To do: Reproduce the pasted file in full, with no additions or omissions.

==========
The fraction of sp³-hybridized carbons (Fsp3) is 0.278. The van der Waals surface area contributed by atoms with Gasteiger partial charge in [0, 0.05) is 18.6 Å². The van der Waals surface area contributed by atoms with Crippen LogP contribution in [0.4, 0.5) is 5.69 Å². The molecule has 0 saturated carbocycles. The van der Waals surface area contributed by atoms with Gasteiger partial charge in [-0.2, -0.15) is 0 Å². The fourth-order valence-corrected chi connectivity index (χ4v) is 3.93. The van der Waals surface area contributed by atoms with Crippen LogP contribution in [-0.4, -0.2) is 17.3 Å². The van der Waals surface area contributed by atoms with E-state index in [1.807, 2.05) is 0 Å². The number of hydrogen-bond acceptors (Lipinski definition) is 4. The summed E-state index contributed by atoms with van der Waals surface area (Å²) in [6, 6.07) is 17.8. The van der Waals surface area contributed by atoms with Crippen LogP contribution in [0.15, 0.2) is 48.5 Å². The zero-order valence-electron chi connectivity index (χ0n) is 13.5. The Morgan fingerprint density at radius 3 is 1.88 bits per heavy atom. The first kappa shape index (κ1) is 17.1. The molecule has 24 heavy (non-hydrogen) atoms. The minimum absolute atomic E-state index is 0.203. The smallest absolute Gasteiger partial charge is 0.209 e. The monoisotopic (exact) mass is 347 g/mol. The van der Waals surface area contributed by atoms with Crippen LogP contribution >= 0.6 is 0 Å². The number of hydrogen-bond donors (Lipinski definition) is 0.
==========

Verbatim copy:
The fraction of sp³-hybridized carbons (Fsp3) is 0.278. The van der Waals surface area contributed by atoms with Gasteiger partial charge in [0, 0.05) is 18.6 Å². The van der Waals surface area contributed by atoms with Crippen LogP contribution in [0.4, 0.5) is 5.69 Å². The molecule has 0 saturated carbocycles. The van der Waals surface area contributed by atoms with Gasteiger partial charge in [-0.2, -0.15) is 0 Å². The fourth-order valence-corrected chi connectivity index (χ4v) is 3.93. The van der Waals surface area contributed by atoms with Crippen LogP contribution in [-0.4, -0.2) is 17.3 Å². The van der Waals surface area contributed by atoms with E-state index in [1.807, 2.05) is 0 Å². The number of hydrogen-bond acceptors (Lipinski definition) is 4. The summed E-state index contributed by atoms with van der Waals surface area (Å²) in [6, 6.07) is 17.8. The van der Waals surface area contributed by atoms with Crippen LogP contribution in [0.15, 0.2) is 48.5 Å². The zero-order valence-electron chi connectivity index (χ0n) is 13.5. The Morgan fingerprint density at radius 3 is 1.88 bits per heavy atom. The first kappa shape index (κ1) is 17.1. The molecule has 24 heavy (non-hydrogen) atoms. The minimum absolute atomic E-state index is 0.203. The smallest absolute Gasteiger partial charge is 0.209 e. The monoisotopic (exact) mass is 347 g/mol. The van der Waals surface area contributed by atoms with Crippen LogP contribution >= 0.6 is 0 Å². The number of hydrogen-bond donors (Lipinski definition) is 0.